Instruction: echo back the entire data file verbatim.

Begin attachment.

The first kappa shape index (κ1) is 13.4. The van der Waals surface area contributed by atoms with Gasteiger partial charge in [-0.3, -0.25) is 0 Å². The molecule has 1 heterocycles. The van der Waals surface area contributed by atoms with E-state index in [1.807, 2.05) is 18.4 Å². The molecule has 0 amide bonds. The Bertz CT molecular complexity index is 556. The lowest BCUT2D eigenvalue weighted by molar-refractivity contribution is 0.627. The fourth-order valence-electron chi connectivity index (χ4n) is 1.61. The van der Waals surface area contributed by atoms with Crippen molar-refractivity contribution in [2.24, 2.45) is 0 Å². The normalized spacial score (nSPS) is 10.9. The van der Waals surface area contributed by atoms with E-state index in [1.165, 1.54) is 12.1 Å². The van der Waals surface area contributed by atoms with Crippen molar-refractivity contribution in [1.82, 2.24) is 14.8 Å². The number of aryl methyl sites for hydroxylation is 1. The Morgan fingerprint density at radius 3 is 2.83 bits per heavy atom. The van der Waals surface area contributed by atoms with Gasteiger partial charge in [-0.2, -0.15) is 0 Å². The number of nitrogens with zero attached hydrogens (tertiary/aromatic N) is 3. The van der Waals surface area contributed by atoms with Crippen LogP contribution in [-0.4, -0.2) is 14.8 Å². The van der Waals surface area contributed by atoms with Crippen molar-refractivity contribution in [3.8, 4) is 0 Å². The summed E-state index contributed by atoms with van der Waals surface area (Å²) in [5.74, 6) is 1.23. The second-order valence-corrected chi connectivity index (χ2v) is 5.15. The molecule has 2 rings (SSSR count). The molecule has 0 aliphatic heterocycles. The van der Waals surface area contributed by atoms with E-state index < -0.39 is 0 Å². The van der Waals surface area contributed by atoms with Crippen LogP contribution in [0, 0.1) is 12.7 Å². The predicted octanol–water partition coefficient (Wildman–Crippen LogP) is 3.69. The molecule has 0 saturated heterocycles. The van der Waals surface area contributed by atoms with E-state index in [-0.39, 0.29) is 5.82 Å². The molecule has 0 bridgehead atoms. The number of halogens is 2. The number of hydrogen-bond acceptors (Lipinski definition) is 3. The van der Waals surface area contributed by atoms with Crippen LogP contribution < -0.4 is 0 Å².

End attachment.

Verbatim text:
The first kappa shape index (κ1) is 13.4. The van der Waals surface area contributed by atoms with Gasteiger partial charge in [-0.3, -0.25) is 0 Å². The molecule has 1 heterocycles. The van der Waals surface area contributed by atoms with E-state index in [1.807, 2.05) is 18.4 Å². The molecule has 0 amide bonds. The Bertz CT molecular complexity index is 556. The lowest BCUT2D eigenvalue weighted by molar-refractivity contribution is 0.627. The fourth-order valence-electron chi connectivity index (χ4n) is 1.61. The van der Waals surface area contributed by atoms with Crippen molar-refractivity contribution in [2.24, 2.45) is 0 Å². The normalized spacial score (nSPS) is 10.9. The van der Waals surface area contributed by atoms with E-state index in [1.165, 1.54) is 12.1 Å². The van der Waals surface area contributed by atoms with Crippen molar-refractivity contribution in [1.82, 2.24) is 14.8 Å². The number of aryl methyl sites for hydroxylation is 1. The Morgan fingerprint density at radius 3 is 2.83 bits per heavy atom. The van der Waals surface area contributed by atoms with Gasteiger partial charge in [-0.2, -0.15) is 0 Å². The number of nitrogens with zero attached hydrogens (tertiary/aromatic N) is 3. The van der Waals surface area contributed by atoms with Crippen LogP contribution in [-0.4, -0.2) is 14.8 Å². The van der Waals surface area contributed by atoms with Crippen molar-refractivity contribution in [3.8, 4) is 0 Å². The summed E-state index contributed by atoms with van der Waals surface area (Å²) in [5.74, 6) is 1.23. The second-order valence-corrected chi connectivity index (χ2v) is 5.15. The molecule has 2 rings (SSSR count). The molecule has 0 aliphatic heterocycles. The van der Waals surface area contributed by atoms with E-state index < -0.39 is 0 Å². The van der Waals surface area contributed by atoms with Crippen LogP contribution in [0, 0.1) is 12.7 Å². The predicted octanol–water partition coefficient (Wildman–Crippen LogP) is 3.69. The molecule has 0 saturated heterocycles. The van der Waals surface area contributed by atoms with E-state index in [-0.39, 0.29) is 5.82 Å². The molecule has 0 bridgehead atoms. The number of halogens is 2. The number of hydrogen-bond acceptors (Lipinski definition) is 3. The van der Waals surface area contributed by atoms with Crippen LogP contribution < -0.4 is 0 Å².